Thanks for outlining the practical approach to happiness. Complaint and whining become second nature if we don’t get ourselves in check. Does the first thing you think about always involve what’s not happening for you? That’s toddler behavoir and unacceptable even at three. It’s not too late to change it and your life will change if you do.

  6. Ricardo B. says:

    I was reading the other day that in times past, we used to put a limit on the excesses of this desire to receive for they brought on problems and conflict. This desire to receive is part of what makes us who we are, but as in everything intrinsic, there is a balance to be found. The philosophies of old, those of the far East as well as those of ancient Greece, talked about tempering the will and found great peace in the relaxation of the desire to receive. That doesn’t mean to eliminate it, but simply to relax and let it unfold naturally in a sense, for you can see that competing wills must have their own aim and there will be friction. This leads to great ambition and great competition, and somehow that just doesn’t sit well in the long run. Some argue well that’s how we progress in society, that’s how things advance – but then again, we must look at the casualties in terms of personal well-being. People live lopsided lives this way and develop highly polarized, one-sided natures where I believe life wants us to develop into well-rounded people, happy people, balanced people.
    What you write is of critical importance here, for to refine our capacity to receive means to relax ambition and trust in the wisdom beyond yourself, or maybe even just to begin to entertain the idea that there is something greater beyond that can help, given the chance, to harmonize things for you. This would entail seeing things differently, seeing opportunity because you are open, seeing every thing in your life as a possibility to enrich your life so you won’t be so one-tracked by simply following your natural strengths. Lots of good can come through this!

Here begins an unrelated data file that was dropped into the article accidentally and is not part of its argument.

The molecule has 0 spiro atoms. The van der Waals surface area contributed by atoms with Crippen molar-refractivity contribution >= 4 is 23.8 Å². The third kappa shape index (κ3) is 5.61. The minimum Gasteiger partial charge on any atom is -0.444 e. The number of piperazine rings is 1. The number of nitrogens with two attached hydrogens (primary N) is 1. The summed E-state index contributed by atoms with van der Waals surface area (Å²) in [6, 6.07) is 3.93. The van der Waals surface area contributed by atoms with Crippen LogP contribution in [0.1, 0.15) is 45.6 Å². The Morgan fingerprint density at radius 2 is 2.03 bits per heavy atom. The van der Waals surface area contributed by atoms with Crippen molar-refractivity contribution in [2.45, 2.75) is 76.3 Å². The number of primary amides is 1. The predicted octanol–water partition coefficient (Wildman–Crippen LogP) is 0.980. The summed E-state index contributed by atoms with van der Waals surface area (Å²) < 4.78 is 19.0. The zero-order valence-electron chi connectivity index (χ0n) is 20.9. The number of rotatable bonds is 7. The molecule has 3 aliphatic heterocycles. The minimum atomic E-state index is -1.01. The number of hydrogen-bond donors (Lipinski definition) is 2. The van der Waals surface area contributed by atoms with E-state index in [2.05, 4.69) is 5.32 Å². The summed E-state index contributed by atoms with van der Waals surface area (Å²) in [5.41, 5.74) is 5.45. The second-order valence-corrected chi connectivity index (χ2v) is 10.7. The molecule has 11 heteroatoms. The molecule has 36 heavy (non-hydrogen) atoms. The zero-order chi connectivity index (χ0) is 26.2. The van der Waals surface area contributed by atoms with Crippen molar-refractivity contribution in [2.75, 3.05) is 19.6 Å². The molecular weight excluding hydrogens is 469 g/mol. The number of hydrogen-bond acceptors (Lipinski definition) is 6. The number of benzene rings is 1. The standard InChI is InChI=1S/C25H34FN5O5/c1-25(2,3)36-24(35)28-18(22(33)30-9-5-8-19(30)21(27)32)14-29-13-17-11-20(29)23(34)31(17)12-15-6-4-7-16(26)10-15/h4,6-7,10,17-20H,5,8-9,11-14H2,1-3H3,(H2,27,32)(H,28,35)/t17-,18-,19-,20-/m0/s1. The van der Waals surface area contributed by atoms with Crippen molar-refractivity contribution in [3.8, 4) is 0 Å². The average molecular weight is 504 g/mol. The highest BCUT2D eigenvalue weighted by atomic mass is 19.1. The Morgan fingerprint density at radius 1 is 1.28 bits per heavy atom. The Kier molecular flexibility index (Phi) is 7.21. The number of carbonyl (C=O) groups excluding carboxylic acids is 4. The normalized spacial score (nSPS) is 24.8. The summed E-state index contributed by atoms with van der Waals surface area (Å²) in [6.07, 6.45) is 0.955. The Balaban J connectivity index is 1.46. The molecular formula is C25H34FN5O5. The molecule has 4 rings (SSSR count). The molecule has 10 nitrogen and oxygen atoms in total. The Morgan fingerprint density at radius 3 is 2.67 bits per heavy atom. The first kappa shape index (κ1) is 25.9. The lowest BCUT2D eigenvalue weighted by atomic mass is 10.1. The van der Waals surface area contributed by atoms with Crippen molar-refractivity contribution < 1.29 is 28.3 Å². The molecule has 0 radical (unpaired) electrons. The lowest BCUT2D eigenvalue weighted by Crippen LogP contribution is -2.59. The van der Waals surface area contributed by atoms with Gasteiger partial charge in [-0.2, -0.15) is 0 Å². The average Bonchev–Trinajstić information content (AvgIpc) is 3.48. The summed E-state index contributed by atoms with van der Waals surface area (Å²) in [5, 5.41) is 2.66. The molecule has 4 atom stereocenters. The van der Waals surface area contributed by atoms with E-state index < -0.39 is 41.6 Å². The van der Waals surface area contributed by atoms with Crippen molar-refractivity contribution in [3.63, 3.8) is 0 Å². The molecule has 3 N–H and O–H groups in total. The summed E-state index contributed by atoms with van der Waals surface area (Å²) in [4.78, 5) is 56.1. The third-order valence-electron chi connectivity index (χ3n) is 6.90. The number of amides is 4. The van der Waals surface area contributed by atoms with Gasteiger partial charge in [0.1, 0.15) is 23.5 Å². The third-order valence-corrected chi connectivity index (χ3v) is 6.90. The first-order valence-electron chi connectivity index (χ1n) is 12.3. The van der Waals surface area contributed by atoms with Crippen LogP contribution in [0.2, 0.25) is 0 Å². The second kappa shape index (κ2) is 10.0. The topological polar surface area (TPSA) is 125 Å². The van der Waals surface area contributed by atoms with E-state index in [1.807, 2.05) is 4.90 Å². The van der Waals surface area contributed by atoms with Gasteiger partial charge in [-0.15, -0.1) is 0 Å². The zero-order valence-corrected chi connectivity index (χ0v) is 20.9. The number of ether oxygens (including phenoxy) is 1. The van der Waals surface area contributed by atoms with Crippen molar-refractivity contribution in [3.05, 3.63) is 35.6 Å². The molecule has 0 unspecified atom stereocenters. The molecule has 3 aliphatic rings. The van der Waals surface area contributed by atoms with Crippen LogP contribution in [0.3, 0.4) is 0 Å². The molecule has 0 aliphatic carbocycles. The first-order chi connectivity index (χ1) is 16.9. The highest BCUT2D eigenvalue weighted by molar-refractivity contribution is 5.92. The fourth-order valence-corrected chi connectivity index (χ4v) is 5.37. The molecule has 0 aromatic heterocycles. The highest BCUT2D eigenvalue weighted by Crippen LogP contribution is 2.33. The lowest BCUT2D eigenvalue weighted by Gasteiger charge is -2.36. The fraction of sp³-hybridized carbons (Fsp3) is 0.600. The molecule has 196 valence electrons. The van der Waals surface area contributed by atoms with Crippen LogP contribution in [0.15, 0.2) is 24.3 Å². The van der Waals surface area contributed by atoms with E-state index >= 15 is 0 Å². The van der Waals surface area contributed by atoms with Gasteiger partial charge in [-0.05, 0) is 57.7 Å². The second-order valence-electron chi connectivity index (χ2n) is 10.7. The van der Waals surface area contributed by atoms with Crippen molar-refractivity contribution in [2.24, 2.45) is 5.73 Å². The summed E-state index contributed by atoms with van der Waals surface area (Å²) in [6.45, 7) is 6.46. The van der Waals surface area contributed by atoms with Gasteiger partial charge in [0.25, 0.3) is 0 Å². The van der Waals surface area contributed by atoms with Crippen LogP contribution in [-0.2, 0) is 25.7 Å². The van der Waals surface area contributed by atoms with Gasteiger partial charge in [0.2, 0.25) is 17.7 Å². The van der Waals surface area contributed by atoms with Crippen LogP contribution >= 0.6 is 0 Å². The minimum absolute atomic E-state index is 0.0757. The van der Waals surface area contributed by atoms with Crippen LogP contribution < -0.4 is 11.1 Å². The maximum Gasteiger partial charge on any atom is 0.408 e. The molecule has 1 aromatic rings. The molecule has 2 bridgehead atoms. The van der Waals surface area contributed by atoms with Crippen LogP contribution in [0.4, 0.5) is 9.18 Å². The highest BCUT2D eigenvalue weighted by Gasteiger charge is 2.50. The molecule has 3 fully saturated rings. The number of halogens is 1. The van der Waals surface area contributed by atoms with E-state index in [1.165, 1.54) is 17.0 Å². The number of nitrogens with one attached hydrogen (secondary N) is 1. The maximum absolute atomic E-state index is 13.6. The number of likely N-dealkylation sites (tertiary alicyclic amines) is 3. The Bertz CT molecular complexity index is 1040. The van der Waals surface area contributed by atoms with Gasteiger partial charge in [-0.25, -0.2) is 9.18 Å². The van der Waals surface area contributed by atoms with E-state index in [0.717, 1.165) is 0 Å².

7. Joshua says:

    What a tremendous privilege it is to share fruit with you each morning!
    We can all use a little less wishing for things to be different and a little more actually letting them be different. Things are what they are.
    it was once said to me “if you only knew what it took to get you here…..”
    Things around us are always conspiring to bring greater blessings, we just need to be more attentive to the opportunities presence, and as you put earlier this week “Pull the trigger!!!!!!”

  8. Vincent says:

    If we could see the purpose of our lives as centering in the consistent offering of blessing – that which nourishes, enhances and lifts up – then how far we have apparently fallen from what should be the norm! On the other hand, the tendency to demand or grasp for blessings is so utterly out of character for a genuine person, and yet it has become the norm as well.

    Given the increasing desperation of a world so depleted by these distorted attitudes and strategies, we can see the great need for a new place to begin. It seems to me that such a beginning could center in the attitude of blessing and thanksgiving expressed toward the Source of life, however conceived. From there, having relinquished judgment and the tension associated with that state, it would be so natural not only to bless our fellows but also to be in position to receive the many blessings that could come from others. A start!

  9. Colin says:

    This is such a good point to bring up, and one that rarely is even discussed. Most of the time the discussion is about being giving, but if you are giving and not willing to receive, it is really only comes off as being disingenuous. If you are really a giver, you should know how it feels to give freely and have your gifts received freely. There is no need to feel guilt from receiving, as it is a natural process. The only issue comes from when one of the parties is demanding, as you discussed in your post. Otherwise, the giving and receiving flow should be constant and natural, and the sooner we realize that as a species, the better off we’ll be.